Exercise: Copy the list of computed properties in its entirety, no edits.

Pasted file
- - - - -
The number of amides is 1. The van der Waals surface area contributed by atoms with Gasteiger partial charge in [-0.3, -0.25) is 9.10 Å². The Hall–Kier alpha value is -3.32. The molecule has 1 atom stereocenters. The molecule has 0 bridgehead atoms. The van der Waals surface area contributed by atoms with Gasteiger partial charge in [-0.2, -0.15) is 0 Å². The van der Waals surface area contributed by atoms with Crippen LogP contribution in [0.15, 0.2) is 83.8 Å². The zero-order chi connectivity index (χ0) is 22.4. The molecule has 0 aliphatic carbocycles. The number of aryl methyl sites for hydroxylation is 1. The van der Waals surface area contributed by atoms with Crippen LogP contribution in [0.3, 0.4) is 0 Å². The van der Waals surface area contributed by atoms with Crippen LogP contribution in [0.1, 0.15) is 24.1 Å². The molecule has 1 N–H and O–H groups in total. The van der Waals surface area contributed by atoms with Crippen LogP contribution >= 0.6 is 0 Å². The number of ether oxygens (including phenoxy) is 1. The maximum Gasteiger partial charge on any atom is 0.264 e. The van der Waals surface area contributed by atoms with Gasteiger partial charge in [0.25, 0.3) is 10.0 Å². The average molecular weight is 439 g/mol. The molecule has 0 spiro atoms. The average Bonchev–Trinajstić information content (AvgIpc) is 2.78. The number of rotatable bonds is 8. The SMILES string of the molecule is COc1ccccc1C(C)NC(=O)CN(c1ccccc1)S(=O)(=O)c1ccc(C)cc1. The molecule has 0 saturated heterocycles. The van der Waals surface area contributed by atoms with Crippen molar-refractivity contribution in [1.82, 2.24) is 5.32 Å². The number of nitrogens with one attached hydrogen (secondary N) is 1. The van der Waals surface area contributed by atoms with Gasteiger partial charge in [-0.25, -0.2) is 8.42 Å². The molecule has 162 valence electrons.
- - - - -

The number of amides is 1. The van der Waals surface area contributed by atoms with Gasteiger partial charge in [-0.3, -0.25) is 9.10 Å². The Hall–Kier alpha value is -3.32. The molecule has 1 atom stereocenters. The molecule has 0 bridgehead atoms. The van der Waals surface area contributed by atoms with Gasteiger partial charge in [-0.2, -0.15) is 0 Å². The van der Waals surface area contributed by atoms with Crippen LogP contribution in [0.15, 0.2) is 83.8 Å². The zero-order chi connectivity index (χ0) is 22.4. The molecule has 0 aliphatic carbocycles. The number of aryl methyl sites for hydroxylation is 1. The van der Waals surface area contributed by atoms with Crippen LogP contribution in [0.3, 0.4) is 0 Å². The van der Waals surface area contributed by atoms with Crippen LogP contribution in [0.1, 0.15) is 24.1 Å². The molecule has 1 N–H and O–H groups in total. The van der Waals surface area contributed by atoms with Crippen LogP contribution >= 0.6 is 0 Å². The number of ether oxygens (including phenoxy) is 1. The maximum Gasteiger partial charge on any atom is 0.264 e. The van der Waals surface area contributed by atoms with Gasteiger partial charge in [0.25, 0.3) is 10.0 Å². The average molecular weight is 439 g/mol. The molecule has 0 spiro atoms. The average Bonchev–Trinajstić information content (AvgIpc) is 2.78. The number of rotatable bonds is 8. The SMILES string of the molecule is COc1ccccc1C(C)NC(=O)CN(c1ccccc1)S(=O)(=O)c1ccc(C)cc1. The molecule has 0 saturated heterocycles. The van der Waals surface area contributed by atoms with Crippen molar-refractivity contribution in [1.82, 2.24) is 5.32 Å². The number of nitrogens with one attached hydrogen (secondary N) is 1. The van der Waals surface area contributed by atoms with Gasteiger partial charge in [-0.25, -0.2) is 8.42 Å². The molecule has 162 valence electrons.